Chris Baker, who just resigned this summer after 14 years as Bellbrook High School principal, was asked about Betts’ time as a Bellbrook student.
Asked about reports that, while a Bellbrook student, Betts was suspended for causing a lockdown by writing a “hit-list” on a bathroom wall, Baker said, “I would not dispute that information, but I don’t want to get involved any more than just making that comment.”
A woman who went to high school with Betts recalled the hit-list.
“I know he made the list,” she said. “I’m not sure who the names were on there...He had a plan to shoot up the school.”
When she first heard about the shooting, she said Betts’ name came to her mind.
“I guessed it might’ve been him just from that list,” she said.
She added that Betts was bullied at the high school and that he seemed “pretty normal” after he “got some help from making list.”
Demoy Howell was a year behind Connor Betts at Bellbrook High School, where they were in Junior ROTC together.
“He was always a little bit of an oddball,” said Howell, who graduated in 2014. “He had a dark sense of humor - jokes about people dying. He would wear all black. I remember sensing a dark energy around him.”
He never had a problem with Betts, but remembers friends saying he made them feel threatened or uncomfortable. The rigor of the military program seemed to have a calming influence, as Betts didn’t seem to have many friends, he added.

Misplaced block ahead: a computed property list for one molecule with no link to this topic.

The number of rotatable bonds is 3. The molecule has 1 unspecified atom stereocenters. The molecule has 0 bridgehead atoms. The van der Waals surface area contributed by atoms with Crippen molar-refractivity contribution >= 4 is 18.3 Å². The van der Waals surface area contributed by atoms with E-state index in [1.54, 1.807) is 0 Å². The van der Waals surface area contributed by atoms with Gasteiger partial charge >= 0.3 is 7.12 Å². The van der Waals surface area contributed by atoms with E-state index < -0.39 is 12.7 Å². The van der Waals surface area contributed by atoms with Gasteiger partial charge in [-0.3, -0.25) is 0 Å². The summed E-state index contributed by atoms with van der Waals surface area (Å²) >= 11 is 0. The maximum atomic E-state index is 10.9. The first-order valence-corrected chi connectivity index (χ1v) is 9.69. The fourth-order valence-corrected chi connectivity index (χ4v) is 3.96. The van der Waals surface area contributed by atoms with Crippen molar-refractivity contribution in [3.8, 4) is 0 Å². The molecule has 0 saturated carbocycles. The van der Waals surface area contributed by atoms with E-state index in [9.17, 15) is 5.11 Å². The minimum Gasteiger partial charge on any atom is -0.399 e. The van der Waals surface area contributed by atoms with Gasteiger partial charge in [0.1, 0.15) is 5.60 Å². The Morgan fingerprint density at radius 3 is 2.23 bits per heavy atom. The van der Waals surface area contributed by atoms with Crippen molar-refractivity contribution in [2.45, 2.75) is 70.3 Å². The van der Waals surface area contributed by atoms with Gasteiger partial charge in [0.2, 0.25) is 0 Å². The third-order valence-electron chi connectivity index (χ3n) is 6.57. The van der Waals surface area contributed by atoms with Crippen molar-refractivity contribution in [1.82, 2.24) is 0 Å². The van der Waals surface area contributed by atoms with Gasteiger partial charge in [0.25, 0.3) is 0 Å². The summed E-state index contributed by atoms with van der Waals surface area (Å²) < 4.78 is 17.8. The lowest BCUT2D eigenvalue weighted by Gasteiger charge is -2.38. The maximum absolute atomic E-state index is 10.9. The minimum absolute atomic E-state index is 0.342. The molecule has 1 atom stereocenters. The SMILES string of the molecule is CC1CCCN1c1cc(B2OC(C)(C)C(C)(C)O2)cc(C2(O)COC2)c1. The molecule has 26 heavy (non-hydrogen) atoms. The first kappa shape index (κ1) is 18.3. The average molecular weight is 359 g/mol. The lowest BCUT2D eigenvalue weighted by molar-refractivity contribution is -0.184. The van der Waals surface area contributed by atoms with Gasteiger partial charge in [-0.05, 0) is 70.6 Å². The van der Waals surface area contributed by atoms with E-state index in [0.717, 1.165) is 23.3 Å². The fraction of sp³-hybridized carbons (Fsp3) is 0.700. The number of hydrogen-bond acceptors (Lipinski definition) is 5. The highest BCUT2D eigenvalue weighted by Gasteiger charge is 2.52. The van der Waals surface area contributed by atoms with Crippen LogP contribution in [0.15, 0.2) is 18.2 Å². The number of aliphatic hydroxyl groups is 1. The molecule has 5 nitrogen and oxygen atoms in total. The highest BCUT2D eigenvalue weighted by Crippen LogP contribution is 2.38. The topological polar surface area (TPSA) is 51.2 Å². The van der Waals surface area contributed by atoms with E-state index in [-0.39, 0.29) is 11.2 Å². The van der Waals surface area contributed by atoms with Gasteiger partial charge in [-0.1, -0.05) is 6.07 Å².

“Even though we all knew he was kind of weird, I felt like the colonels kind of kept him together,” Howell said. “There was a lockdown one year and it was because he wrote something in the bathroom. Then he kind of fell off the face of the earth. I don’t remember him walking (at graduation).”
Later, Howell said, the two worked together at a fast-food restaurant.
“Generally there was no issue,” he said. “He kind of kept it together.”
Betts also worked at a gas station where Howell would sometimes stop in to grab a drink.
“He was normal there, too,” he said. “He kept on a professional face.”
He and his friends frequent the Oregon District where, authorities say, Betts opened fire overnight and left nine dead. Police officers in the area fatally shot Betts within a minute. After getting off work on Saturday night, Howell had decided against heading to Oregon. Hours later, he heard the news.
“I think this is less of a hate crime and more of an ‘I hate everybody’ crime,” Howell said. “I honestly feel more comfortable now knowing that he’s gone.”
Elizabeth Betz, a longtime Bellbrook school board member, said she only had passing memory of Betts, from an elementary school event, and from graduation, simply because their last names are pronounced the same. She said she was unaware of any incidents with Betts while he was in Bellbrook schools.